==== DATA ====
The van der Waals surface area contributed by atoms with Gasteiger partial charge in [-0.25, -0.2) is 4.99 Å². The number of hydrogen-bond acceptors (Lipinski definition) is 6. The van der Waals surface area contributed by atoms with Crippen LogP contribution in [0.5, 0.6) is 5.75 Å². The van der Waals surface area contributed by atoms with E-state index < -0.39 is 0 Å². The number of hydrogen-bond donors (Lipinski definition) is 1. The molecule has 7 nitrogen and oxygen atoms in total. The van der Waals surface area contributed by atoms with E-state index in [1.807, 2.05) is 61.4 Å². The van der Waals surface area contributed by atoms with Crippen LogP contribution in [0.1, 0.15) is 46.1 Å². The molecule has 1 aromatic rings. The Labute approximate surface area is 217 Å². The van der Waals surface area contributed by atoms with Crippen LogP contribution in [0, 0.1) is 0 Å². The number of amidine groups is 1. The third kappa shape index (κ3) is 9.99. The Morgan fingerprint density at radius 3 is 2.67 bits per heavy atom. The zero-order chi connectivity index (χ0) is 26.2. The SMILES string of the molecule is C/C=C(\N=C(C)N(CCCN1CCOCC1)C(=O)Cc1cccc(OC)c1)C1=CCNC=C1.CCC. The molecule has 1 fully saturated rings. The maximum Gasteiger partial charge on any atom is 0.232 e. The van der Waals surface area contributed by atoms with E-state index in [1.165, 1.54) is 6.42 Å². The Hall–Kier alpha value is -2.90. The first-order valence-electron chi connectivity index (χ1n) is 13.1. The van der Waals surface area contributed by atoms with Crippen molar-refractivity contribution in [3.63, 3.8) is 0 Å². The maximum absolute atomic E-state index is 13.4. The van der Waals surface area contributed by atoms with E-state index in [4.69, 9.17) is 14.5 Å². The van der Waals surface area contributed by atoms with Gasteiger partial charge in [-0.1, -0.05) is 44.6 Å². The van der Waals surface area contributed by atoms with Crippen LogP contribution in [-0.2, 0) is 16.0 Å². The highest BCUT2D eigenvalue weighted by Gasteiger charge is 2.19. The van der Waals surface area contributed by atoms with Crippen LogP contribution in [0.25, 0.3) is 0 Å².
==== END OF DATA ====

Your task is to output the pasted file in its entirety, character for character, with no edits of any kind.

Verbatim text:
The van der Waals surface area contributed by atoms with Gasteiger partial charge in [-0.25, -0.2) is 4.99 Å². The number of hydrogen-bond acceptors (Lipinski definition) is 6. The van der Waals surface area contributed by atoms with Crippen LogP contribution in [0.5, 0.6) is 5.75 Å². The van der Waals surface area contributed by atoms with E-state index < -0.39 is 0 Å². The number of hydrogen-bond donors (Lipinski definition) is 1. The molecule has 7 nitrogen and oxygen atoms in total. The van der Waals surface area contributed by atoms with E-state index in [1.807, 2.05) is 61.4 Å². The van der Waals surface area contributed by atoms with Crippen LogP contribution in [0.1, 0.15) is 46.1 Å². The molecule has 1 aromatic rings. The Labute approximate surface area is 217 Å². The van der Waals surface area contributed by atoms with Crippen LogP contribution in [0, 0.1) is 0 Å². The number of amidine groups is 1. The third kappa shape index (κ3) is 9.99. The Morgan fingerprint density at radius 3 is 2.67 bits per heavy atom. The zero-order chi connectivity index (χ0) is 26.2. The SMILES string of the molecule is C/C=C(\N=C(C)N(CCCN1CCOCC1)C(=O)Cc1cccc(OC)c1)C1=CCNC=C1.CCC. The molecule has 1 fully saturated rings. The maximum Gasteiger partial charge on any atom is 0.232 e. The van der Waals surface area contributed by atoms with E-state index in [1.165, 1.54) is 6.42 Å². The Hall–Kier alpha value is -2.90. The first-order valence-electron chi connectivity index (χ1n) is 13.1. The van der Waals surface area contributed by atoms with Crippen molar-refractivity contribution in [3.63, 3.8) is 0 Å². The maximum absolute atomic E-state index is 13.4. The van der Waals surface area contributed by atoms with E-state index in [4.69, 9.17) is 14.5 Å². The van der Waals surface area contributed by atoms with Gasteiger partial charge in [-0.1, -0.05) is 44.6 Å². The van der Waals surface area contributed by atoms with Crippen LogP contribution in [-0.2, 0) is 16.0 Å². The highest BCUT2D eigenvalue weighted by Gasteiger charge is 2.19. The van der Waals surface area contributed by atoms with Crippen LogP contribution in [0.25, 0.3) is 0 Å².